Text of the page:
IMIS | Flanders Marine Institute
 

Flanders Marine Institute

Platform for marine research

IMIS

Publications | Institutes | Persons | Datasets | Projects | Maps
[ report an error in this record ]basket (0): add | show Printer-friendly version

Offshore foraging of Mediterranean gulls Larus melanocephalus in Portugal during the winter
Poot, M. (2003). Offshore foraging of Mediterranean gulls Larus melanocephalus in Portugal during the winter. Atlant. Seabirds 5(1): 1-12
In: Atlantic Seabirds. Nederlandse Zeevogelgroep/Seabird Group and Dutch Seabird Group: Sandy, Bedfordshire. ISSN 1388-2511, more
Peer reviewed article  

Available in  Author 

Keywords
    Behaviour; Feeding; Foraging behaviour; Marine birds; Motion; Predation; Vertical migrations; Water column; Larus melanocephalus Temminck, 1820 [WoRMS]; ANE, Portugal [Marine Regions]; Marine

Author  Top 
  • Poot, M.

Abstract
    Movements and behaviour of Mediterranean Gulls Larus melanocephalus were observed along the Atlantic coast of central Portugal in December 2001. The observations suggest that at least part of the Mediterranean Gull population wintering in central Portugal feeds extensively at sea and possibly during the night. In the morning, Mediterranean Gulls flew in straight lines towards the coast, where they settled on water to roost in flocks of several tens of birds. Because there were no gulls near the coast at sunrise, it is assumed that these arrivals were Mediterranean Gulls that had spent the night out at sea. With an estimated 'ground speed' corrected for wind speed, it was estimated that the birds could have covered several tens of kilometres offshore between sunrise and the peak of coastal arrivals. One late afternoon, there were no roosting birds at the coast, but foraging birds were observed which were apparently successful. The question is raised whether the foraging activity is solely restricted to the hours around sunrise and sunset, or whether it is truly nocturnal. Changes in prey availability resulting from vertical migrations in the water column may have influenced diurnal patterns in foraging activity of the gulls. Alternatively, the possible utilisation of discards cannot be ruled out, since night-active purse seine vessels normally discharge discards early morning. However, outside the breeding season, the Mediterranean Gull is so far only known to attend trawlers during the day.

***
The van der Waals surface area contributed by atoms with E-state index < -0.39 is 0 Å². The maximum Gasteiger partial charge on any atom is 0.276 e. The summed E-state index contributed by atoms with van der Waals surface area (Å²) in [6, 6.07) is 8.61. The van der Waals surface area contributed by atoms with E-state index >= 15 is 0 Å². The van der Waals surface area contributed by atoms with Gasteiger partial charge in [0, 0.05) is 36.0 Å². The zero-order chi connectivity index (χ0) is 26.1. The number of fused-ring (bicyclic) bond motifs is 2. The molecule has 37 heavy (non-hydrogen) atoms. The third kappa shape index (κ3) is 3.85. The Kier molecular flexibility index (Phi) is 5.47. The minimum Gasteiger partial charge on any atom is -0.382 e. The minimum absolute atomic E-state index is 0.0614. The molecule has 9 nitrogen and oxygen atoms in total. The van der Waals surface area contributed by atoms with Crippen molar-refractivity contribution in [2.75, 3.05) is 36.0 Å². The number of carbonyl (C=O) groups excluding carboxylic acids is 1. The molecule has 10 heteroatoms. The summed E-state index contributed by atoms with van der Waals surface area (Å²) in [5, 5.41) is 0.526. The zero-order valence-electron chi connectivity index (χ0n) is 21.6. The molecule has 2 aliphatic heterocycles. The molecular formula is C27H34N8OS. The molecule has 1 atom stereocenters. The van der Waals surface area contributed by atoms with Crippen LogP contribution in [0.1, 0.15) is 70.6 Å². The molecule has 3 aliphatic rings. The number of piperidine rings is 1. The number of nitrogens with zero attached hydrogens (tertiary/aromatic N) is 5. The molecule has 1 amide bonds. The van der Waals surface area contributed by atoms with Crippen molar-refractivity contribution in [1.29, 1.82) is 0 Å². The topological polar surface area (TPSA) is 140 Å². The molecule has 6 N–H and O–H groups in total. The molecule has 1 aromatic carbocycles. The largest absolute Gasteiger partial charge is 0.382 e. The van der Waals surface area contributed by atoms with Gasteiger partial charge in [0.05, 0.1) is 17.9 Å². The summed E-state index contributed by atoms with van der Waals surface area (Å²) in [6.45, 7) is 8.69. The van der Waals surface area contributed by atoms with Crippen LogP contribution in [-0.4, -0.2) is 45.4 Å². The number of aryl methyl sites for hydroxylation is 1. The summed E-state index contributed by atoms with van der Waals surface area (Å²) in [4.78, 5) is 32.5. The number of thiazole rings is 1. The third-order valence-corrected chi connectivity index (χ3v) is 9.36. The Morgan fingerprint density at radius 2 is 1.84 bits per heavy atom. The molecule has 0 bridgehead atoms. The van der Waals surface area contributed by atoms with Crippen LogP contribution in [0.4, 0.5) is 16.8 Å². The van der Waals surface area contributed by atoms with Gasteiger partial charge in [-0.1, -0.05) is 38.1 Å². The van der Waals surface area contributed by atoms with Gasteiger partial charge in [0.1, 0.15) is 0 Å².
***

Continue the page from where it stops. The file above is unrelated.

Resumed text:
All data in IMIS is subject to the VLIZ privacy policy Top | Author